Friday, October 14, 2016

First shots fired over EPA's new plant rule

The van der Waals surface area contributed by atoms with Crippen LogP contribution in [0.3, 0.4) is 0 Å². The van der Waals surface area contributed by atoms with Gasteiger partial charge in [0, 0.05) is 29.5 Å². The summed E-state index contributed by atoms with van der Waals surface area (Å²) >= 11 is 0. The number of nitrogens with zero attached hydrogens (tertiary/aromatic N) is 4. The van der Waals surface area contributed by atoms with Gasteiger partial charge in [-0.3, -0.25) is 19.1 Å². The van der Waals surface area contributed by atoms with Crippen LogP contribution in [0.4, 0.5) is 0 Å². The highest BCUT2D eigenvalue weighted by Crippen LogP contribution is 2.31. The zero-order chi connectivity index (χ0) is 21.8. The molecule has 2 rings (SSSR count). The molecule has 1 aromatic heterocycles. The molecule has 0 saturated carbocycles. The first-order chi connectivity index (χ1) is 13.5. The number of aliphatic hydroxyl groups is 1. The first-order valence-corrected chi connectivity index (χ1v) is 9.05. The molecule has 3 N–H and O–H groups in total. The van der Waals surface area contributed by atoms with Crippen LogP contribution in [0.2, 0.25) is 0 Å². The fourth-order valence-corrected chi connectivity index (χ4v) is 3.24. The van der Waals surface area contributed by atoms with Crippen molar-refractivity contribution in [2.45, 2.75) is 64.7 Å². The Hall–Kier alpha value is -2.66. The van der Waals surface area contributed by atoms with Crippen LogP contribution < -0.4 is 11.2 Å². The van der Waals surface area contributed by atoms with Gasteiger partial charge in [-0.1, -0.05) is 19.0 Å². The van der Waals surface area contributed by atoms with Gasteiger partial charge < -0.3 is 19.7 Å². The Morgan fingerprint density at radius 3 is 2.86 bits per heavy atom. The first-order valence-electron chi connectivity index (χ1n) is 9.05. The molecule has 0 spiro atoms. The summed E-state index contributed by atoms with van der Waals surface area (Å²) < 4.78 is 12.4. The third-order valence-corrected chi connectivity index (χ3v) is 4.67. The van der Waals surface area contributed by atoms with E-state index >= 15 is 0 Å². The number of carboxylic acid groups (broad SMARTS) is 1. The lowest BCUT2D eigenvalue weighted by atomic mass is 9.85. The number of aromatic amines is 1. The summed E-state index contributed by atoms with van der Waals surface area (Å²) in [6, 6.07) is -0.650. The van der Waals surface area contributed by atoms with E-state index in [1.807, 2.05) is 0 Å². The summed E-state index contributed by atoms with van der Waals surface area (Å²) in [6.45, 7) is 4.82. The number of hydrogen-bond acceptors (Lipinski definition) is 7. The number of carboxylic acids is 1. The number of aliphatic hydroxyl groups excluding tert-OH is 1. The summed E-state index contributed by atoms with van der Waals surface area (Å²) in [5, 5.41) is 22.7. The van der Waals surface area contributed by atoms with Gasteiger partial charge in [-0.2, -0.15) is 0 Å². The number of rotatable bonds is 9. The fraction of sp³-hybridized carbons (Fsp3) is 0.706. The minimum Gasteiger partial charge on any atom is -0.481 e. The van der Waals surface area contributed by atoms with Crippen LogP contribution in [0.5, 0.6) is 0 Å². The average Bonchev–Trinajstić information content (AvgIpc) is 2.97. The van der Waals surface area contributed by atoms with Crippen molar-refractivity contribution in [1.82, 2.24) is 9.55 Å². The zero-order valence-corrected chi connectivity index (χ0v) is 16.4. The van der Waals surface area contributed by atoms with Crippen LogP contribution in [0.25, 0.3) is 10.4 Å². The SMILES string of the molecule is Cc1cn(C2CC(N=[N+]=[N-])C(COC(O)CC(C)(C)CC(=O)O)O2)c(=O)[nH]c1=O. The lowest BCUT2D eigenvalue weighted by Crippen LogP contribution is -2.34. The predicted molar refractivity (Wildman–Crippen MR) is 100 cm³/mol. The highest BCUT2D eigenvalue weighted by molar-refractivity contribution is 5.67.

The states and companies challenging EPA’s 111(b) regulation opened fire last night on the rule, which sets carbon dioxide limits for new coal and gas power plants. The new plant rule was finalized in August 2015 at the same time as the Clean Power Plan, the companion rule covering existing plants. But the CPP legal challenge was put on a fast track (high-profile oral arguments were held last month) while this case is taking a more typical route through the courts. The Clean Air Act’s wording means that if the 111(b) rule is struck down, the Clean Power Plan is out as well. Two dozen state challengers charged EPA with having an “agenda to eliminate coal-fired power plants ... by virtue of an impossibly high technology standard.” The limit for new coal plants requires using technologies that are not all used together at any commercial plant in the world, they argue. “Much like the griffin, which combines parts of the bodies of different animals into one mythical creature, EPA’s BSER does not exist in the integrated form mandated by the agency anywhere in the world, and the closest analogues are either small-scale plants or plants that receive significant government funding.” In their own brief, the non-state challengers — including coal producer Murray Energy, a swath of utility and co-op groups and the United Mine Workers of America — reiterate those arguments...more

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